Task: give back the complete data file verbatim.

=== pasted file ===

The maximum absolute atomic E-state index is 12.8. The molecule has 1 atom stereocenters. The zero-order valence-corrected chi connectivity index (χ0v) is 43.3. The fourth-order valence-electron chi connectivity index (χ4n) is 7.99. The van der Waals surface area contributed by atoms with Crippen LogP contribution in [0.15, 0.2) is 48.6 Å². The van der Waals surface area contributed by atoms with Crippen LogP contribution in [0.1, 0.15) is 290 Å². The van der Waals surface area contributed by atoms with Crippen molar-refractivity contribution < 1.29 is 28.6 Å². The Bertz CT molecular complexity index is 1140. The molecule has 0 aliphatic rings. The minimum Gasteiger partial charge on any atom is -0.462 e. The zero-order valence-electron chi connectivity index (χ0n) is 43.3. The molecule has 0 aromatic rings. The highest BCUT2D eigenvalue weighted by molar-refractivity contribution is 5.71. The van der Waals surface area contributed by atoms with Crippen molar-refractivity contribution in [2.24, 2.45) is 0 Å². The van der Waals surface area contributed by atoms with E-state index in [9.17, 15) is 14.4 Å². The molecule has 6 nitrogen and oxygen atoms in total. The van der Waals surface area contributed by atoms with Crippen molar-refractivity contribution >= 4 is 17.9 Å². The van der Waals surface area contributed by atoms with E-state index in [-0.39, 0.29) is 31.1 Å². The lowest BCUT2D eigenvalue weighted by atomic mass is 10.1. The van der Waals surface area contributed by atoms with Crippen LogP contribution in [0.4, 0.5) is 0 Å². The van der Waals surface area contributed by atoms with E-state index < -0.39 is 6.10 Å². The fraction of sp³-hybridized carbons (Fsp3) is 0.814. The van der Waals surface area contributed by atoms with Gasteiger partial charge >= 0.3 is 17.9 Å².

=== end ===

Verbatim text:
The maximum absolute atomic E-state index is 12.8. The molecule has 1 atom stereocenters. The zero-order valence-corrected chi connectivity index (χ0v) is 43.3. The fourth-order valence-electron chi connectivity index (χ4n) is 7.99. The van der Waals surface area contributed by atoms with Crippen LogP contribution in [0.15, 0.2) is 48.6 Å². The van der Waals surface area contributed by atoms with Crippen LogP contribution in [0.1, 0.15) is 290 Å². The van der Waals surface area contributed by atoms with Crippen molar-refractivity contribution < 1.29 is 28.6 Å². The Bertz CT molecular complexity index is 1140. The molecule has 0 aliphatic rings. The minimum Gasteiger partial charge on any atom is -0.462 e. The zero-order valence-electron chi connectivity index (χ0n) is 43.3. The molecule has 0 aromatic rings. The highest BCUT2D eigenvalue weighted by molar-refractivity contribution is 5.71. The van der Waals surface area contributed by atoms with Crippen molar-refractivity contribution in [2.24, 2.45) is 0 Å². The van der Waals surface area contributed by atoms with E-state index in [9.17, 15) is 14.4 Å². The molecule has 6 nitrogen and oxygen atoms in total. The van der Waals surface area contributed by atoms with Crippen molar-refractivity contribution >= 4 is 17.9 Å². The van der Waals surface area contributed by atoms with E-state index in [-0.39, 0.29) is 31.1 Å². The lowest BCUT2D eigenvalue weighted by atomic mass is 10.1. The van der Waals surface area contributed by atoms with Crippen LogP contribution in [0.4, 0.5) is 0 Å². The van der Waals surface area contributed by atoms with E-state index < -0.39 is 6.10 Å². The fraction of sp³-hybridized carbons (Fsp3) is 0.814. The van der Waals surface area contributed by atoms with Gasteiger partial charge >= 0.3 is 17.9 Å².